Sometimes a band can channel the exact combination of sounds you were looking before you even knew you wanted it. British metal band Loathe has achieved that with their sophomore full-length I Let It In And It Took Everything, which takes influences from a wide range of metal and rock genres without ever sounding exactly like a particular one. With just as much softer, introspective instrumentation that gets under your skin as there is pummeling, aggressive metal riffs, this is an album that remains unpredictable from beginning to end and still manages to hook from one track to the next. It’s likely to grab a wide range of listeners and is one of the first truly exciting records of 2020 regardless of your preferred taste in metal.
There’s enough happening throughout I Let It In And It Took Everything that you’re going to need a few listens in its entirety to get a feel for all the details. But to simplify it a bit, Loathe sounds like you’re merging late 90s/early 2000s metalcore and post hardcore with Deftones and a hint of Failure, with some industrial and even nu-metal flourishes for good measure. It’s the type of musical combination that almost sounds like it shouldn’t work on the surface, yet these guys transition between all of these elements with such relative ease that you’ll likely hit the repeat button on certain sections almost immediately to confirm what you just heard. Despite the ease at which individual pieces are sure to remind you of specific bands, Loathe weaves everything together inn a way that feels truly fresh and different. A song like “Two-Way Mirror” mellows out things entirely, channeling the heavy melancholy of shoegaze and some of the cinematic spaciness of Failure, while “Gored” delivers abrasive and blasting riffing that has the same type of abrupt transitions as Zao or Norma Jean. Add in the other tracks where the band shifts seamlessly between the abrasive and melodic, as well as the hints of industrial and ambient interludes and you have a record that rarely hits a lull.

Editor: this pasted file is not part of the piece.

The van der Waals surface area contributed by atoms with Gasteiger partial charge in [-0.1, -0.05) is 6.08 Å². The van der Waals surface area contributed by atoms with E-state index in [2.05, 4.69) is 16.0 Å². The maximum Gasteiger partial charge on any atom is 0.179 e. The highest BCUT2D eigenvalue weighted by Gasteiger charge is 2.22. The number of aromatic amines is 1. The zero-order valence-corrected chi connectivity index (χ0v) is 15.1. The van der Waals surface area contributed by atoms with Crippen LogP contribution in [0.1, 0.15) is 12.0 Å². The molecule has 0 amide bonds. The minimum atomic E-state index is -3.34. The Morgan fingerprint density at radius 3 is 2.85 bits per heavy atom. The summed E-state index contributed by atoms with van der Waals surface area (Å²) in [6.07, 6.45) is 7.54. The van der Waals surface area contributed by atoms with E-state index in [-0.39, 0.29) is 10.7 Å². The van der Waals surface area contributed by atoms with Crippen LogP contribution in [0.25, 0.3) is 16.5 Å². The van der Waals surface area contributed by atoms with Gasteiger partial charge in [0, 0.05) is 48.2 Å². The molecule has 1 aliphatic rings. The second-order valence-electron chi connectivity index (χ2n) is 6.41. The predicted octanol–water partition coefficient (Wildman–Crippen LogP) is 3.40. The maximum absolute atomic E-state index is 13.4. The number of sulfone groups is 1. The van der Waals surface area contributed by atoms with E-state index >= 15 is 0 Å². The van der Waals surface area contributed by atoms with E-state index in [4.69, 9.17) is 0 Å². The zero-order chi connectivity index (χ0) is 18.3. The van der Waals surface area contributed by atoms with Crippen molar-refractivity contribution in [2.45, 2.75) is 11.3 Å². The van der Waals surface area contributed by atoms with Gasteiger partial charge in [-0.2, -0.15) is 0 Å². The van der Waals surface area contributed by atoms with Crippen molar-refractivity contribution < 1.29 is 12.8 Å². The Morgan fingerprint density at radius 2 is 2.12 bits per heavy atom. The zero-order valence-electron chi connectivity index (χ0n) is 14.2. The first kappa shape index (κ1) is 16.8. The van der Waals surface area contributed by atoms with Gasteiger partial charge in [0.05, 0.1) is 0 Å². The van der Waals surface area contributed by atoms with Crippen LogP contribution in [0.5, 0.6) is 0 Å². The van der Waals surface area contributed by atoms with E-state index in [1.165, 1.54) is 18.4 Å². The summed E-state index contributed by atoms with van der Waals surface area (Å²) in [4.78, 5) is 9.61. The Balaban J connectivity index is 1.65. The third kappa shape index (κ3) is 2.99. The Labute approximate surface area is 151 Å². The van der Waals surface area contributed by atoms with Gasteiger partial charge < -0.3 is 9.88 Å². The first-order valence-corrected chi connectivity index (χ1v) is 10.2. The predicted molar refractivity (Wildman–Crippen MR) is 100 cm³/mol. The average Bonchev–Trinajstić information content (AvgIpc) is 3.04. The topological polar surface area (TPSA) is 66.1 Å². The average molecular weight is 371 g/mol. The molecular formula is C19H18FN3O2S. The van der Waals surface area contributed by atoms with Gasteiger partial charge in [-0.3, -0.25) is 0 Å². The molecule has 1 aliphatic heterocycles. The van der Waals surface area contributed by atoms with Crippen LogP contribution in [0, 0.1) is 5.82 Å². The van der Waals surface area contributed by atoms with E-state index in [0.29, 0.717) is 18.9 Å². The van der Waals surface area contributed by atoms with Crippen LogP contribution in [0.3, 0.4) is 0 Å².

The vocals prove to be just as much as of a chameleon as the instrumentals, as you’ve got a wide range of screaming and singing over the course of the album. Loathe placed a greater emphasis on singing this time around and given that the pitch is very reminiscent of Chino Moreno from Deftones that’s likely to draw in quite a few listeners. It’s always great to see bands from a metalcore/hardcore background branch out like this and do it well, but unlike when someone like Hundredth made that transition this group has maintained that harsh edge to go along with it. And that leaves an incredible impact, as when the screams do come back in they seem to get even more abrasive and in your face. “Screaming” and “Aggressive Evolution” are perfect examples of what make this album so special, as they rip your face off and then follow it up with infectious choruses that will stay with you for some time to come.
Loathe’s ability to channel multiple sides of hardcore, metal, and alternative rock feels genuinely exciting and it’s done in a way that gives listeners that blast of intensity they crave alongside some catchy choruses. They remind me of numerous bands from different genres that I’ve loved over the years while still coming across as fresh, and their ambition has come through with more impact than ever before. This is an album that will still be in regular rotation for many by year’s end, and proof that metalcore and all its related styles still have plenty of room for new things. I Let It In And It Took Everything is available from SharpTone Records.
-Review by Chris Dahlberg
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